Aspirin May Reduce Risk of Brain Cancer, According to New Study


Aspirin — it's not just for hangovers. The commonplace painkiller has long been known to reduce risk for stroke, heart attack and certain forms of cancer if taken at a low dose, on a daily basis. 

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Now, as Live Science reported from the American Association for Cancer Research's yearly meeting, a new study out of the University of Southern California indicates that people with a regular aspirin-taking regimen were 34% less likely to develop glioma brain tumors than those who didn't take the painkiller.


The study's lead author, USC associate professor of neurology Dr. Rose Lai, told Live Science that this round of research was much larger in scope than previous efforts have been. Gliomas are rare, so studies on them tend to be small; this one compared 4,000 people who had the tumors to 4,000 people who didn't, asking both groups which medications they'd taken and for how long. Those who'd kept to the daily aspirin routine longer, Lai's team found, had a lower chance of developing glioma.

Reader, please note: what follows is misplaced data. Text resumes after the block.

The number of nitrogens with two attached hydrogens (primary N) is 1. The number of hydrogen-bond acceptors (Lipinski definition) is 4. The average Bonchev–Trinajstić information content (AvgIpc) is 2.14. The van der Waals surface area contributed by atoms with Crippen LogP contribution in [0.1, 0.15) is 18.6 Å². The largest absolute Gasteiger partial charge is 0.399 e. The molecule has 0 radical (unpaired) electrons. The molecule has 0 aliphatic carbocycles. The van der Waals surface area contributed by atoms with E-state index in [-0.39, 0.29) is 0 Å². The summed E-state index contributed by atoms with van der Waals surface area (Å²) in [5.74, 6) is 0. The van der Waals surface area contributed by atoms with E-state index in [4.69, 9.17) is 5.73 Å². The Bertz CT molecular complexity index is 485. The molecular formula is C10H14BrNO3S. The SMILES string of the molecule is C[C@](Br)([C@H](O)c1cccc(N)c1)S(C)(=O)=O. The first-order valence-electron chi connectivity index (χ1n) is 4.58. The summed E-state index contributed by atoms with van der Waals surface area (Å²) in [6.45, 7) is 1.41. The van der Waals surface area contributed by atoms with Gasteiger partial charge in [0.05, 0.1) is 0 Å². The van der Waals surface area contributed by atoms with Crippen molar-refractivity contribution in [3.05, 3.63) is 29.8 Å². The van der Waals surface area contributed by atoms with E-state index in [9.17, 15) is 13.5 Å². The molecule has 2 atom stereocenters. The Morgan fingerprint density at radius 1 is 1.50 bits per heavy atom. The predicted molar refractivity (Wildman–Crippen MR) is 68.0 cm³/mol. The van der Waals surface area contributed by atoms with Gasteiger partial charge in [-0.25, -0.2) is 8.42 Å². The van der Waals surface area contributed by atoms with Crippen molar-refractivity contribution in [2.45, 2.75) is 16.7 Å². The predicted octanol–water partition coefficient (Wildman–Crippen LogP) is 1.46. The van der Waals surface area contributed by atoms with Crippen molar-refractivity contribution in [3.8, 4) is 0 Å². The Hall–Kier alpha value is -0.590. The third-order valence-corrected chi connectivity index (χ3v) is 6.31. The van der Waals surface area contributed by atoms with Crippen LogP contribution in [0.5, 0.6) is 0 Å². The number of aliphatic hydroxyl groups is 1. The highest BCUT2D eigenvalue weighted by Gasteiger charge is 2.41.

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The study was conducted using self-reported data, which introduces the possibility of human error. Other types of painkillers didn't seem to have any effect, though. And as Lai told Live Science, aspirin has inhibited glioma growth in animals. Plus, aspirin combats an inflammatory substance called COX-2, which is also found in gliomas. It's thought to "promote tumor growth," she said.

But wait, there's more: Looking at five trials and 42 studies, researchers at the University of Cardiff concluded that a regular, low dose of aspirin might improve cancer survival odds and keep the disease from spreading. Good job, aspirin.